## Sunday, May 25, 2014

### 1.OA.6 Add and subtract within 20, demonstrating fluency for addition and subtraction within 10.

1.OA.6 Add and subtract within 20, demonstrating fluency for addition and subtraction within 10. Use strategies such as counting on; making ten (e.g., 8 + 6 = 8 + 2 + 4 = 10 + 4 = 14); decomposing a number leading to a ten (e.g., 13 – 4 = 13 – 3 – 1 = 10 – 1 = 9); using the relationship between addition and subtraction (e.g., knowing that 8 + 4 = 12, one knows 12 – 8 = 4); and creating equivalent but easier or known sums (e.g., adding 6 + 7 by creating the known equivalent 6 + 6 + 1 = 12 + 1 = 13).

I teach mathematics content courses for prospective elementary school teachers. Some of my students are parents of elementary school children. Sometimes I hear them complain about the "Common Core math." One complaint I often hear is that their children are made to practice different strategies - strategies like those discussed in 1.OA.6. However, I believe such teaching practice misses the point of 1.OA.6. The standard expects students to add and subtract within 20 (fluency within 10) using strategies. The standard does not say that each students needs to master or be fluent with each strategy.

Let's think about 8 + 9. There are a variety of strategies students can use. Here are some that I can think of:

* count all
* count on (from 8)
* count on (from 9)
* "I knew 8 + 8 is 16, so 1 more is 17."
* "I knew 9 + 9 is 18, so 1 less is 17."
* "I knew 10 + 10 is 20. Since 10 is 2 more than 8 and 1 more than 9, I took away 3 from 20, and the answer is 17."
* "I took 2 from 9 and 8 + 2 = 10. Then added 7 more to get 17."
* "I took 1 from 8 and 9 + 1 = 10. Then added 7 more to get 17."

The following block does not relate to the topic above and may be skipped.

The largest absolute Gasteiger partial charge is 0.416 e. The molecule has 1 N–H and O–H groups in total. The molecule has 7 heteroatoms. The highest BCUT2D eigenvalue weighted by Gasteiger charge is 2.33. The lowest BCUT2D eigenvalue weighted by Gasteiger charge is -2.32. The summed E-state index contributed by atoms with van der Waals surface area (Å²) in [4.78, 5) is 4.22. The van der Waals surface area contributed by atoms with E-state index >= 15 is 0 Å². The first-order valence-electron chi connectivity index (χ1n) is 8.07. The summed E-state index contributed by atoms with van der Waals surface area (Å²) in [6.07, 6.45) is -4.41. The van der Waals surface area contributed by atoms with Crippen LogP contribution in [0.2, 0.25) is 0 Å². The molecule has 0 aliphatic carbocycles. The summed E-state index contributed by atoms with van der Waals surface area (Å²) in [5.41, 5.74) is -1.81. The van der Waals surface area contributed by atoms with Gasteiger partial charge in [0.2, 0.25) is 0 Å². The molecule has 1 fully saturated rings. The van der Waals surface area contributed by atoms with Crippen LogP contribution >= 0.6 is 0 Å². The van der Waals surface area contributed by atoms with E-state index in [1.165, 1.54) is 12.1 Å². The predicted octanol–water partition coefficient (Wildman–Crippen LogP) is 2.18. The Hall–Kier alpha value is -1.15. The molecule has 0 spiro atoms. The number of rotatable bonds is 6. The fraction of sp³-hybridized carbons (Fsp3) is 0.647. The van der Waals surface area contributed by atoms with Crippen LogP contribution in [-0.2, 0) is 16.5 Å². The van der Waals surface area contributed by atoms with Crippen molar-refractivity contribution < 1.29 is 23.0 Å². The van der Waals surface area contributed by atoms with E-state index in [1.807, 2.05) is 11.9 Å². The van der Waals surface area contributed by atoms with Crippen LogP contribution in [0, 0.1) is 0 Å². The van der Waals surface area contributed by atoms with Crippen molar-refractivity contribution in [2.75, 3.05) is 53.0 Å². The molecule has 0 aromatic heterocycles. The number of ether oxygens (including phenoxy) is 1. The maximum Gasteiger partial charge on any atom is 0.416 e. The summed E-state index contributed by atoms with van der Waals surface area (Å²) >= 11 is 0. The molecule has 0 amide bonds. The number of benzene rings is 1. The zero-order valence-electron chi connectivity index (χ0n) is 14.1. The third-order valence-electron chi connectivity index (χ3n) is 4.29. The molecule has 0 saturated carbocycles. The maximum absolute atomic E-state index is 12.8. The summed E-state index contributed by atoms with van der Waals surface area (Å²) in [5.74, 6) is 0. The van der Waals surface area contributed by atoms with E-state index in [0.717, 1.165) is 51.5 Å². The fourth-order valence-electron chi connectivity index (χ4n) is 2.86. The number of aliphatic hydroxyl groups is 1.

* "I knew 5 + 5 = 10, and 3 + 4 = 7. 10 + 7 = 17."

I'm sure there are others. When students figure out 8 + 9 using their own reasoning, what is the point we want to emphasize? Are these strategies equally good? If not, how do we decide which strategy is "better than" others? Better in what sense?

If the focus is getting the correct answer to 8 + 9, perhaps all of these strategies are equally good. However, if our goal is more about helping students to think about ways to calculate, then perhaps these strategies have "good" in different ways. For example, those who recognize counting on from the larger added has begun to focus on the more efficient way to find the sum. Those who use doubles, either 8 + 8 or 9 + 9, realize that the known sums can be used to figure out an unknown sum. They have also figured out that if an added increases (or decreases) by 1, the sum also increases (or decreases) by 1. Figuring out such a relationship is an important mathematical practice - perhaps noticing and making use of mathematical structure. Using 10 + 10 also requires the realization that known facts may be useful to figure out unknown sums. In addition, these students are beginning to focus on 10 as a useful benchmark in our number system. Perhaps we can say the similar thing with those who use 5 + 5. Finally, the other two strategies, 8 + 9 = 8 + 2 + 7 or 8 + 9 = 7 + 1 + 9, are not only focusing on 10 as an important benchmark, they are also taking advantage of the way numbers between 10 and 20 can be thought of as "10 and some more."

So, these strategies have different strengths, and it makes no sense to force all students to be fluent with all of these strategies. Moreover, if the strength of a double strategy is the fact that students are beginning to develop the disposition to seek what they already know to figure out something they don't know yet, giving students several problems to solve using this particular strategy seems to be totally inappropriate.

Of these strategies, only the make-10 strategies are the strategies we want to make sure that all students understand and be able to use. So, perhaps assigning some homework problems where students practice these strategies are appropriate. However, we should remember that whether or not students themselves will realize the usefulness of these strategies really depend on how easily they can compose/decompose numbers to 10 and their understanding that numbers between 10 and 20 can be thought of as 10 and some more. If they don't have that prerequisite understanding, they may not see the point of these strategies. On the other hand, if they have that prerequisite understanding, they may not need much "practice" to master these strategies. It is perfectly appropriate to assign some practice problems, but we should be careful about what we want students to practice.